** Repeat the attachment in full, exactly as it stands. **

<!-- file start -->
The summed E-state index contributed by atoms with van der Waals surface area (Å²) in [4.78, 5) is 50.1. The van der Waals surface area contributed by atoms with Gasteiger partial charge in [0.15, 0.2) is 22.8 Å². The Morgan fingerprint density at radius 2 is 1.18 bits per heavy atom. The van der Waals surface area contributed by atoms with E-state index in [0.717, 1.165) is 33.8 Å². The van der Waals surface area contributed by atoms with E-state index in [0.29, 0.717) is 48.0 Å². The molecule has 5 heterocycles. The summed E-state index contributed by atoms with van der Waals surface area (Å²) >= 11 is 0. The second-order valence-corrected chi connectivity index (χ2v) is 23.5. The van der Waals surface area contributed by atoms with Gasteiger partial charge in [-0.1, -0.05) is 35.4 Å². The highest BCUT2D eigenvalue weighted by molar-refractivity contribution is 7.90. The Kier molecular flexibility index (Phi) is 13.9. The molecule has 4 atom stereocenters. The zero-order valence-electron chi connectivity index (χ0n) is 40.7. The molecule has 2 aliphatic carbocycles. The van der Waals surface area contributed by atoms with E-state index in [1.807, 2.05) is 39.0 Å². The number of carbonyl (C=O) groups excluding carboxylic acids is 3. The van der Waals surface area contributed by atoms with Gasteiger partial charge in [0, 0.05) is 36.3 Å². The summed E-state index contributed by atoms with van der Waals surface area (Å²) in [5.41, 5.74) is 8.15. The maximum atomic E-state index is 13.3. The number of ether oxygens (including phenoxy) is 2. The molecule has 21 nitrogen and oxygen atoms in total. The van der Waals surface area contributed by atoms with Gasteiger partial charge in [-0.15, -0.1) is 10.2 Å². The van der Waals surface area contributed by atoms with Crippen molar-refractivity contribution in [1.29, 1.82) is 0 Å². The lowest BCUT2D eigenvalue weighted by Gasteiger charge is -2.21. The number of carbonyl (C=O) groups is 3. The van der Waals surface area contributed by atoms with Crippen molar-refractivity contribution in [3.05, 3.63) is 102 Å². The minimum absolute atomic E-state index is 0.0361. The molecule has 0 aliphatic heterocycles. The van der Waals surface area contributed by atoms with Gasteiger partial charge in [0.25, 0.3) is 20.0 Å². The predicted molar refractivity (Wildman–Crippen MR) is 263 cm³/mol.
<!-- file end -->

The summed E-state index contributed by atoms with van der Waals surface area (Å²) in [4.78, 5) is 50.1. The van der Waals surface area contributed by atoms with Gasteiger partial charge in [0.15, 0.2) is 22.8 Å². The Morgan fingerprint density at radius 2 is 1.18 bits per heavy atom. The van der Waals surface area contributed by atoms with E-state index in [0.717, 1.165) is 33.8 Å². The van der Waals surface area contributed by atoms with E-state index in [0.29, 0.717) is 48.0 Å². The molecule has 5 heterocycles. The summed E-state index contributed by atoms with van der Waals surface area (Å²) >= 11 is 0. The second-order valence-corrected chi connectivity index (χ2v) is 23.5. The van der Waals surface area contributed by atoms with Gasteiger partial charge in [-0.1, -0.05) is 35.4 Å². The highest BCUT2D eigenvalue weighted by molar-refractivity contribution is 7.90. The Kier molecular flexibility index (Phi) is 13.9. The molecule has 4 atom stereocenters. The zero-order valence-electron chi connectivity index (χ0n) is 40.7. The molecule has 2 aliphatic carbocycles. The van der Waals surface area contributed by atoms with E-state index in [1.807, 2.05) is 39.0 Å². The number of carbonyl (C=O) groups excluding carboxylic acids is 3. The van der Waals surface area contributed by atoms with Gasteiger partial charge in [0, 0.05) is 36.3 Å². The summed E-state index contributed by atoms with van der Waals surface area (Å²) in [5.41, 5.74) is 8.15. The maximum atomic E-state index is 13.3. The number of ether oxygens (including phenoxy) is 2. The molecule has 21 nitrogen and oxygen atoms in total. The van der Waals surface area contributed by atoms with Gasteiger partial charge in [-0.15, -0.1) is 10.2 Å². The van der Waals surface area contributed by atoms with Crippen molar-refractivity contribution in [1.29, 1.82) is 0 Å². The lowest BCUT2D eigenvalue weighted by Gasteiger charge is -2.21. The number of carbonyl (C=O) groups is 3. The van der Waals surface area contributed by atoms with Crippen molar-refractivity contribution in [3.05, 3.63) is 102 Å². The minimum absolute atomic E-state index is 0.0361. The molecule has 0 aliphatic heterocycles. The van der Waals surface area contributed by atoms with Gasteiger partial charge in [0.25, 0.3) is 20.0 Å². The predicted molar refractivity (Wildman–Crippen MR) is 263 cm³/mol.